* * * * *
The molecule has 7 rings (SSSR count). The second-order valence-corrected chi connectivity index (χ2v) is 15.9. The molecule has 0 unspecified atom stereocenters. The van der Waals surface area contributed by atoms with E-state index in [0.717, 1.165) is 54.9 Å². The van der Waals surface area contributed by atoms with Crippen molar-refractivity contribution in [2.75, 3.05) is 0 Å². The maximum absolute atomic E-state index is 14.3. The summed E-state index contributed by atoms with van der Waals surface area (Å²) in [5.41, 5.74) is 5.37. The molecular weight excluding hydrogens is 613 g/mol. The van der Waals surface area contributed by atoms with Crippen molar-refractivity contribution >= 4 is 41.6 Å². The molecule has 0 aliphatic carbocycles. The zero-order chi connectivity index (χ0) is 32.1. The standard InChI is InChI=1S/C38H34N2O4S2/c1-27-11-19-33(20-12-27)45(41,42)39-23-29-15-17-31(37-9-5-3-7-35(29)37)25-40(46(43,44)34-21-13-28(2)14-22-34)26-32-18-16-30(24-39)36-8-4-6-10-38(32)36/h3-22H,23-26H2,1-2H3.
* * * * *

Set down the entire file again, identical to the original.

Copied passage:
The molecule has 7 rings (SSSR count). The second-order valence-corrected chi connectivity index (χ2v) is 15.9. The molecule has 0 unspecified atom stereocenters. The van der Waals surface area contributed by atoms with E-state index in [0.717, 1.165) is 54.9 Å². The van der Waals surface area contributed by atoms with Crippen molar-refractivity contribution in [2.75, 3.05) is 0 Å². The maximum absolute atomic E-state index is 14.3. The summed E-state index contributed by atoms with van der Waals surface area (Å²) in [5.41, 5.74) is 5.37. The molecular weight excluding hydrogens is 613 g/mol. The van der Waals surface area contributed by atoms with Crippen molar-refractivity contribution >= 4 is 41.6 Å². The molecule has 0 aliphatic carbocycles. The zero-order chi connectivity index (χ0) is 32.1. The standard InChI is InChI=1S/C38H34N2O4S2/c1-27-11-19-33(20-12-27)45(41,42)39-23-29-15-17-31(37-9-5-3-7-35(29)37)25-40(46(43,44)34-21-13-28(2)14-22-34)26-32-18-16-30(24-39)36-8-4-6-10-38(32)36/h3-22H,23-26H2,1-2H3.